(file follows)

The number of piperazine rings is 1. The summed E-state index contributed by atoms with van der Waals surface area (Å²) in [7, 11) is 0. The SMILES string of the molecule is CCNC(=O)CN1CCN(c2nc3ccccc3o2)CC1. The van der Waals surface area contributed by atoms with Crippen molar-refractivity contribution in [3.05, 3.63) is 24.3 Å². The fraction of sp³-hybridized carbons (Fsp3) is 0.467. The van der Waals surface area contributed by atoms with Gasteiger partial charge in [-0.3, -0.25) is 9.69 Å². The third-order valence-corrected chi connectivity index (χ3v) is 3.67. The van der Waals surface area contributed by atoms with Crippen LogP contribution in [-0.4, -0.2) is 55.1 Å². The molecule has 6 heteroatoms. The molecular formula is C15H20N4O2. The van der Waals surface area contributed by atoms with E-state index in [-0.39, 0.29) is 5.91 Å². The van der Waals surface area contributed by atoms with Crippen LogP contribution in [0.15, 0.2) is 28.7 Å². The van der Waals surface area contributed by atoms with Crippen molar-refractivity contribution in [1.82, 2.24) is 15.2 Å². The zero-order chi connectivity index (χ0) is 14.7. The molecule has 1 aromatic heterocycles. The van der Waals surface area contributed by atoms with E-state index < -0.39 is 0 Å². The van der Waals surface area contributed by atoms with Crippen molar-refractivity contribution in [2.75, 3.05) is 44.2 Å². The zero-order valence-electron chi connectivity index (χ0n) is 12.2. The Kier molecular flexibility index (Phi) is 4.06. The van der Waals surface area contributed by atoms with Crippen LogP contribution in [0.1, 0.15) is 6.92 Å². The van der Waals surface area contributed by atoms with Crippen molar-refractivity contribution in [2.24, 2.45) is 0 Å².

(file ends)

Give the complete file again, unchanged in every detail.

The number of piperazine rings is 1. The summed E-state index contributed by atoms with van der Waals surface area (Å²) in [7, 11) is 0. The SMILES string of the molecule is CCNC(=O)CN1CCN(c2nc3ccccc3o2)CC1. The van der Waals surface area contributed by atoms with Crippen molar-refractivity contribution in [3.05, 3.63) is 24.3 Å². The fraction of sp³-hybridized carbons (Fsp3) is 0.467. The van der Waals surface area contributed by atoms with Gasteiger partial charge in [-0.3, -0.25) is 9.69 Å². The third-order valence-corrected chi connectivity index (χ3v) is 3.67. The van der Waals surface area contributed by atoms with Crippen LogP contribution in [-0.4, -0.2) is 55.1 Å². The molecule has 6 heteroatoms. The molecular formula is C15H20N4O2. The van der Waals surface area contributed by atoms with E-state index in [-0.39, 0.29) is 5.91 Å². The van der Waals surface area contributed by atoms with Crippen LogP contribution in [0.15, 0.2) is 28.7 Å². The van der Waals surface area contributed by atoms with Crippen molar-refractivity contribution in [1.82, 2.24) is 15.2 Å². The zero-order chi connectivity index (χ0) is 14.7. The molecule has 1 aromatic heterocycles. The van der Waals surface area contributed by atoms with E-state index < -0.39 is 0 Å². The van der Waals surface area contributed by atoms with Crippen molar-refractivity contribution in [2.75, 3.05) is 44.2 Å². The zero-order valence-electron chi connectivity index (χ0n) is 12.2. The Kier molecular flexibility index (Phi) is 4.06. The van der Waals surface area contributed by atoms with Crippen LogP contribution in [0.1, 0.15) is 6.92 Å². The van der Waals surface area contributed by atoms with Crippen molar-refractivity contribution in [2.24, 2.45) is 0 Å².